``They do not want to discuss the role of their agents in this violence. They do not want to discuss collusion. They do not want to discuss the ongoing paramilitary activities of the Special Branch or the British Army.

``People will not tolerate a one-sided approach to this issue.

``Either Mr Murphy is up for the debate or he is not. So I would repeat my challenge to Mr Murphy, is he up for an open and frank debate on these issues or is he going to continue to hide behind the IMC or the constraints of the Review?''

Mr Murphy said during a parliamentary debate that paramilitarism was paralysing politics in the North of Ireland.

``Each corrosive act of paramilitary crime or violence eats into the hope which the Agreement gave rise,'' he said.

``But I remain confident that the vision set out in the Agreement, which all those who were party to the Agreement signed up to nearly six years ago, will be realised.

``For the Government's part, I challenge anyone to show that we have not made huge efforts to realise that vision.''

The review is now taking a break for St Patrick's week as the political leaders fly to Washington and New York for a series of engagements. It will be two or three weeks before the review meets again.

FAILED AGENDA REASSERTING ITSELF - ADAMS

At a meeting in Ballymun, Dublin today, Sinn Féin President Gerry Adams warned that the Irish government was ``actively considering the exclusion of Sinn Féin from the political process in the North''.

He said: ``It is actively considering going back to the old agenda, the failed policies and attitudes of the past.''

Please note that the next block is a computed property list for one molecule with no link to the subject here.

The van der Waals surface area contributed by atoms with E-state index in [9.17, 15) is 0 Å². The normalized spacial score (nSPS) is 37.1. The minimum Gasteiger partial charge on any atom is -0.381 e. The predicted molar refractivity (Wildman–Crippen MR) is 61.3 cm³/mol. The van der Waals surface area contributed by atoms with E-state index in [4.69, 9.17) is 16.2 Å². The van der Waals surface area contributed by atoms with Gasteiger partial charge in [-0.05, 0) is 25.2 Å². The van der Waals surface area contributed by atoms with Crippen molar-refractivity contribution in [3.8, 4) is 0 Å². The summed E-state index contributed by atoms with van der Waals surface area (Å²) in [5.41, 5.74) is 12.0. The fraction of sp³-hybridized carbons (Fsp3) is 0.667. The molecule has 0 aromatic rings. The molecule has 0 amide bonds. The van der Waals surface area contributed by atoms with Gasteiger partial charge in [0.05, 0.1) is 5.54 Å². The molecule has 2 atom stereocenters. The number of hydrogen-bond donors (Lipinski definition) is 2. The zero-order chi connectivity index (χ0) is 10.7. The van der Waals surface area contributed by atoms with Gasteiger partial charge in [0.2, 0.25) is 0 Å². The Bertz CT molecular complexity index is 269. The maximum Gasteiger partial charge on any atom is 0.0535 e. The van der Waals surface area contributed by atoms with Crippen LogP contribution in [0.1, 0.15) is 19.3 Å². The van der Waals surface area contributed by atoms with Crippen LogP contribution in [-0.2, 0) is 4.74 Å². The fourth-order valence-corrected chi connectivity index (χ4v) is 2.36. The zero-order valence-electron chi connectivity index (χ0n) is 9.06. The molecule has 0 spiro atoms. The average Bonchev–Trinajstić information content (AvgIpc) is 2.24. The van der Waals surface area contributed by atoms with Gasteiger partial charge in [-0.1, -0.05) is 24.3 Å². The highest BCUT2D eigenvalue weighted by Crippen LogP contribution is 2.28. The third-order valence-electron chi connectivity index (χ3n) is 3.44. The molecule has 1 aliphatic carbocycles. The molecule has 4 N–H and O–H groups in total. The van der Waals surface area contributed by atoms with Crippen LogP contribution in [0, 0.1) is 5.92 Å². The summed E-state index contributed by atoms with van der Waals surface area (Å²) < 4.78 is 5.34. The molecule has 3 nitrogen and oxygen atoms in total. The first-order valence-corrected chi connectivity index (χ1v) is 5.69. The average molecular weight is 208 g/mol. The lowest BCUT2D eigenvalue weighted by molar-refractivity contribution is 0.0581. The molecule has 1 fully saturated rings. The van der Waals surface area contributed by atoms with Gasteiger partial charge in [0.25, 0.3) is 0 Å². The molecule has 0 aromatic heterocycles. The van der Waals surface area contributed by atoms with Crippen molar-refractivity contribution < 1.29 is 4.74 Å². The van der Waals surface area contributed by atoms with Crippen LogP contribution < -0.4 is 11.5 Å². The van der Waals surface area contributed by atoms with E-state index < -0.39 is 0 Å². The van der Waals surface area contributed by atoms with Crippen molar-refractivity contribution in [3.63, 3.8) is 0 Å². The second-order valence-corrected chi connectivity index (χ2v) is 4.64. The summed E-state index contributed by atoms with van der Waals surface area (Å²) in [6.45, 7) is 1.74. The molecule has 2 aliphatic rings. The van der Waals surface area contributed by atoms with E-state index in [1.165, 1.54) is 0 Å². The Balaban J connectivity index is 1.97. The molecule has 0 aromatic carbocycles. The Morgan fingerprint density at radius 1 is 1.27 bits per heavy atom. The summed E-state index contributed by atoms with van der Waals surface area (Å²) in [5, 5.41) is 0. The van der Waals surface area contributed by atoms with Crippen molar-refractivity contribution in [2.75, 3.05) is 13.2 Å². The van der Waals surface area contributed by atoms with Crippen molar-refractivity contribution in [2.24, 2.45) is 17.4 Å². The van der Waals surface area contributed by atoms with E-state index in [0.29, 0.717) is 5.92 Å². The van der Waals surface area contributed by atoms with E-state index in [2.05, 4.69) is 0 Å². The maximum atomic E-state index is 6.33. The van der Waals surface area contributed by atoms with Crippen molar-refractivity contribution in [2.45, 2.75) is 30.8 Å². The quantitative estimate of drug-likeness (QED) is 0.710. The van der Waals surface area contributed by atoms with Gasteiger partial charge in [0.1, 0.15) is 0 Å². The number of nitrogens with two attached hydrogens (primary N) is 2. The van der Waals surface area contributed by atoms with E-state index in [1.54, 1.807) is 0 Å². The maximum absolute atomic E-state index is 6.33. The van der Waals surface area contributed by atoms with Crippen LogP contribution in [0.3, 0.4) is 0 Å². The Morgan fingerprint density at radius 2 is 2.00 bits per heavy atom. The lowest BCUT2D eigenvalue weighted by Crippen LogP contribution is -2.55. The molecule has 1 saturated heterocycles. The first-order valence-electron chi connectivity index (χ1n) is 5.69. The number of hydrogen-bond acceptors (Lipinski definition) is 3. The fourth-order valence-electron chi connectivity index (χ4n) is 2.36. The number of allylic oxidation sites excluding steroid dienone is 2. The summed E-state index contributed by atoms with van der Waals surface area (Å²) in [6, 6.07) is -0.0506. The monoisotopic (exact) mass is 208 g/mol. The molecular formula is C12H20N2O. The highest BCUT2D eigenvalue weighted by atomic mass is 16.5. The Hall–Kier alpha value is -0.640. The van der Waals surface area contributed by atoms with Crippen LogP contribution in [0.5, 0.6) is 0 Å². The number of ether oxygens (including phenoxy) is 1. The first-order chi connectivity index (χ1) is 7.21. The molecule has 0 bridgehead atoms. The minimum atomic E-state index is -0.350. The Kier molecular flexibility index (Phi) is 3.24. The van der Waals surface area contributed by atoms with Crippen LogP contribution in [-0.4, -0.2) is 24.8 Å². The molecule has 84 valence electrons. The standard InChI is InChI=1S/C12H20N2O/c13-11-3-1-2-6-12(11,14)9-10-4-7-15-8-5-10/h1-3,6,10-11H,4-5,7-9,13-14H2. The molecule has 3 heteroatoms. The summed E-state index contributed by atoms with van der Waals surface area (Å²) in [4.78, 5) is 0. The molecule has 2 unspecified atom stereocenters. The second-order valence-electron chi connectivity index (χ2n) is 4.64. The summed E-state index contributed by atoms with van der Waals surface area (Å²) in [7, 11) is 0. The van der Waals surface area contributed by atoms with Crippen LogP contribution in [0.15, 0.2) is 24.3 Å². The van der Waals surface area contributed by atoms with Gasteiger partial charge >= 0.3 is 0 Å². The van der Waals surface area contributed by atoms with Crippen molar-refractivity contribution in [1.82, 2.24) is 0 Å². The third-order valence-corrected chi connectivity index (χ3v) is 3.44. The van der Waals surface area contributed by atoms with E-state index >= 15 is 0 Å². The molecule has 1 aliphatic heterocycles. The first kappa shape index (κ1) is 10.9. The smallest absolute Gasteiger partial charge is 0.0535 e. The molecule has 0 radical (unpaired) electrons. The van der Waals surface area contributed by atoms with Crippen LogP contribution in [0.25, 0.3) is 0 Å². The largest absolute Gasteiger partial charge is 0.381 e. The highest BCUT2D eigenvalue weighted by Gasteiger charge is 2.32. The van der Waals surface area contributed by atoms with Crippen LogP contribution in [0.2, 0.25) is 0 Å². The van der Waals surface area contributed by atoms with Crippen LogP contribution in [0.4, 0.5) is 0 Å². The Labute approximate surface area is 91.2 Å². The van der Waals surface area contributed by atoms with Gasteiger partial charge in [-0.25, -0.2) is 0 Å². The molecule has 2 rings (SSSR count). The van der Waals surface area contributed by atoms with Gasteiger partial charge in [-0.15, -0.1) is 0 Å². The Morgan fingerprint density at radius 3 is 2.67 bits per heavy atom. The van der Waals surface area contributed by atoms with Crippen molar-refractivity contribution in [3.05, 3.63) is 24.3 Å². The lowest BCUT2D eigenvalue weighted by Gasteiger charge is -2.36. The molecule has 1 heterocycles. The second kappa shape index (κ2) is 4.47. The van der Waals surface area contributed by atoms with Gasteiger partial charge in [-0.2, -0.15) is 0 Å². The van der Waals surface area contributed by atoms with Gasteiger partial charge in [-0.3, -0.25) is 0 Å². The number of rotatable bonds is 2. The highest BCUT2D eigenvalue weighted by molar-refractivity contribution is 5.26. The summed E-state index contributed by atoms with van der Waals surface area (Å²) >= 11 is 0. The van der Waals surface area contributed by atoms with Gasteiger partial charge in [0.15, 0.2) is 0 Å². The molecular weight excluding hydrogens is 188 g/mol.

``This, like the current negative politics, the negative campaigning, is wrong. It is destructive and it betrays an absence of real political debate on the part of the establishment. And it is something that Sinn Féin will not engage in.''

He again called on the Dublin government to fulfil its role as ``a co-guarantor of the Agreement, defending the rights and entitlement of citizens.'' But he said there was ``no real inclination by the Dublin government to resolve the current difficulties before the elections.''

He asked people to ``step back'' from the ``spin and hysteria'' of the past week, referring in particular to the ``cynical, unsubstantiated attacks'' by Dublin Justice Minister Michael McDowell, who compared Sinn Féin with the Nazi party of 1930's Germany.

``Watching and listening to all of this I had a very acute sense of deja vu. It was as if the clock had been turned back ten years - 15 years -and longer.

``It was the politics of the 1970s, `80s and early `90s resurrected - the old politics of conflict and division. Gone are the concepts of inclusivity, of dialogue, of seeking agreement and of working together.''

The Sinn Féin President called on Fianna Fail members and supporters, nationalists and republicans the length and breadth of this island, to join with his party in reasserting the primacy of the peace process.

``The peace process is more important than any party or any election,'' he said. ``I am confident that the electorate will not be conned or fooled by the negative campaigning of our opponents.''

© 2004 Irish Republican News